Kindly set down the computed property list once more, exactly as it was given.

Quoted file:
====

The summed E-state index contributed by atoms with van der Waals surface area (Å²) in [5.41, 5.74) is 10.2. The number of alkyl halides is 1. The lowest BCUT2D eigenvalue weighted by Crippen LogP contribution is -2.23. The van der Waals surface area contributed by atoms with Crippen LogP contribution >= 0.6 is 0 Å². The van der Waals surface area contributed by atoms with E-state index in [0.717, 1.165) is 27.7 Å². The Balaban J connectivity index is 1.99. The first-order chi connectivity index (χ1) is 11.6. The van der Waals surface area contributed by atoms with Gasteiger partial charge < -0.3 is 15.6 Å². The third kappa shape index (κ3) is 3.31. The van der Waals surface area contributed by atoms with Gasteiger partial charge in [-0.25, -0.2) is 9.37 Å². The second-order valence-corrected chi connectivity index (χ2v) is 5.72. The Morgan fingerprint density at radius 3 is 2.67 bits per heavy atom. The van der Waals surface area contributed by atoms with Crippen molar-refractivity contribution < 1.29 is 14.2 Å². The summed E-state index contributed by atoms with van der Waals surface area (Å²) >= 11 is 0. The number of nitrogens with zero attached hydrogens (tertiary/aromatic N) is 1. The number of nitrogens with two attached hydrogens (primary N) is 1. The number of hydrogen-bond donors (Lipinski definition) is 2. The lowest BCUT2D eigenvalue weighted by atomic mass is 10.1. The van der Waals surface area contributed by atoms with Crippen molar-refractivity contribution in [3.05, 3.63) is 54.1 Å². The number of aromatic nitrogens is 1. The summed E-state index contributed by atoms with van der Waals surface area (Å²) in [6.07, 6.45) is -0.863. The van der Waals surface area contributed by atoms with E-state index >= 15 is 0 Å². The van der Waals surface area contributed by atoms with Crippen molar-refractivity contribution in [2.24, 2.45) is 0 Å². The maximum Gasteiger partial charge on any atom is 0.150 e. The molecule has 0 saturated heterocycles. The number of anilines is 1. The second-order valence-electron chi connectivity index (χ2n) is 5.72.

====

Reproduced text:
The summed E-state index contributed by atoms with van der Waals surface area (Å²) in [5.41, 5.74) is 10.2. The number of alkyl halides is 1. The lowest BCUT2D eigenvalue weighted by Crippen LogP contribution is -2.23. The van der Waals surface area contributed by atoms with Crippen LogP contribution >= 0.6 is 0 Å². The van der Waals surface area contributed by atoms with E-state index in [0.717, 1.165) is 27.7 Å². The Balaban J connectivity index is 1.99. The first-order chi connectivity index (χ1) is 11.6. The van der Waals surface area contributed by atoms with Gasteiger partial charge < -0.3 is 15.6 Å². The third kappa shape index (κ3) is 3.31. The van der Waals surface area contributed by atoms with Gasteiger partial charge in [-0.25, -0.2) is 9.37 Å². The second-order valence-corrected chi connectivity index (χ2v) is 5.72. The Morgan fingerprint density at radius 3 is 2.67 bits per heavy atom. The van der Waals surface area contributed by atoms with Crippen molar-refractivity contribution < 1.29 is 14.2 Å². The summed E-state index contributed by atoms with van der Waals surface area (Å²) >= 11 is 0. The number of nitrogens with zero attached hydrogens (tertiary/aromatic N) is 1. The number of nitrogens with two attached hydrogens (primary N) is 1. The number of hydrogen-bond donors (Lipinski definition) is 2. The lowest BCUT2D eigenvalue weighted by atomic mass is 10.1. The van der Waals surface area contributed by atoms with Crippen molar-refractivity contribution in [3.05, 3.63) is 54.1 Å². The number of aromatic nitrogens is 1. The summed E-state index contributed by atoms with van der Waals surface area (Å²) in [6.07, 6.45) is -0.863. The van der Waals surface area contributed by atoms with E-state index >= 15 is 0 Å². The van der Waals surface area contributed by atoms with Crippen molar-refractivity contribution in [2.24, 2.45) is 0 Å². The maximum Gasteiger partial charge on any atom is 0.150 e. The molecule has 0 saturated heterocycles. The number of anilines is 1. The second-order valence-electron chi connectivity index (χ2n) is 5.72.